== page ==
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FDA’s Strategies for the Global Marketplace

The U.S. Food and Drug Administration released a new report this week outlining the ways the agency is trying to fulfill its mission globally.

globalstrategies.jpgThough the report, titled “Global Engagement Report,” covers the broad swath of FDA-regulated products, including medical devices, drugs and cosmetics, it also details some of the agency’s key food safety initiatives abroad.

“As our world transforms and becomes increasingly globalized, we must come together in new, unprecedented, even unexpected, ways to build a public health safety net for consumers around the world,” said FDA Commissioner Margaret Hamburg.

As FDA points out, the agency is charged with regulating products from more than 150 countries, 130,000 importers and 300,000 foreign facilities. Since 2005, food imports have grown year over year by an average of 10 percent.

Around half of the fresh fruits and 20 percent of vegetables Americans consume were grown abroad. The vast majority, 80 percent, of seafood is also imported. It’s hard to overstate the breadth of products and places that FDA must keep tabs on, in one way or another.

“As the volume of imported food increases, so too does the risk that some products will fail to meet FDA standards,” reads the report. “The realities of the global marketplace add substantial challenges to FDA’s ability to protect U.S. consumers. Less stringent regulations in many source countries, complex supply chains, and longer transit times for imported food all introduce a greater opportunity for contamination, spoilage, adulteration, and counterfeiting.”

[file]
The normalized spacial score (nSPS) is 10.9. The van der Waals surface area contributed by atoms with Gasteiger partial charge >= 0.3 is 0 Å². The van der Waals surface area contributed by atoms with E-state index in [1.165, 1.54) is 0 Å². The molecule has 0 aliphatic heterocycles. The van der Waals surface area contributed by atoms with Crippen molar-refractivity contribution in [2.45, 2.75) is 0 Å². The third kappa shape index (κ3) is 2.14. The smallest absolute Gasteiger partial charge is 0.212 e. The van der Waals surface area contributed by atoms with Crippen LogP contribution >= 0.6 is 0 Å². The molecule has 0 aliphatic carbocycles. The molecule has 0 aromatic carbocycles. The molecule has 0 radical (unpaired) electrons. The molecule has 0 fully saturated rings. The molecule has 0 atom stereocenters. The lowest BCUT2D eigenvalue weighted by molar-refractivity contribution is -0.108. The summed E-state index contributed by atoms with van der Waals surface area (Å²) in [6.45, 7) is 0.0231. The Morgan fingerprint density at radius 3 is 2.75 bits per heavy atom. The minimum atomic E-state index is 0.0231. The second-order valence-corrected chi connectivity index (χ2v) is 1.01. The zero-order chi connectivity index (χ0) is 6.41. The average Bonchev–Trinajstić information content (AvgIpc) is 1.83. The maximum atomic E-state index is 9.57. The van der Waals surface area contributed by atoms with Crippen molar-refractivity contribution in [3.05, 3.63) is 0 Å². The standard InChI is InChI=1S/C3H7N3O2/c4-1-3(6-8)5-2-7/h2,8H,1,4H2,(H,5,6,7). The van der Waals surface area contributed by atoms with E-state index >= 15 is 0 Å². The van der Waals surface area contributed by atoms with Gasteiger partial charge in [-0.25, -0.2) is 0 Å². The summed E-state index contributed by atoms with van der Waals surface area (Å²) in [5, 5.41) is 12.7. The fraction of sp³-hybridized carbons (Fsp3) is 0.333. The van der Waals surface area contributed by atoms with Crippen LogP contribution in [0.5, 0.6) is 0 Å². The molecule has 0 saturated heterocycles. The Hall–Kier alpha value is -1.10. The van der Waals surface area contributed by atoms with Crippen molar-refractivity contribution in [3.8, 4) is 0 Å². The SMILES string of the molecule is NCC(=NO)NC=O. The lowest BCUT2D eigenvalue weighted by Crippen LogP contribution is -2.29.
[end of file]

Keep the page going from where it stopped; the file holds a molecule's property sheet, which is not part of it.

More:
Of course, the agency cannot reasonably be expected to inspect or test each shipment of food coming into the United States, but the new food safety law can help enforce best practices and measures that help prevent contamination or other problems. As the report notes:

“FDA can only realistically inspect a small percentage (less than 3 percent) of the enormous volume of food products arriving at U.S. ports of entry, making it crucial that the Agency focus on ensuring that food products meet U.S. standards before they reach the United States. The Food Safety Modernization Act (FSMA), signed into law in January 2011, provides FDA with critical authorities to implement a significant new approach for protecting the safety and security of the U.S. food supply–one that promotes a new level of accountability for all entities in the supply chain from farm to fork–regardless of where they are in the world.”

FDA lists a number of strategies it’s employing to help strengthen oversight of imported products, including strengthening international offices and regulatory capacity, harmonizing science-based standards, leveraging knowledge and resources, risk-based monitoring and inspection, and advancing science. For more details on each of these strategies, see the full document here

The report follows the document the agency put out last year “Pathway to Global Product Safety and Quality.”

© Food Safety News
  • Gabrielle Meunier

    As I testified to the Senate about, it is absolutely critical that the FDA use technology as a primary tool in dealing with global suppliers. If only 3% of suppliers/food (or is it actually 2%?) are being inspected, then at least there needs to be a technological solution to controls and risk mitigation.

  • LINDA SMITH

    What about GMO’s? The FDA never mentions this topic which consumers are becoming more and more educated on.
    Big business (Monsanto and others) still appear to influence the decisions the FDA makes.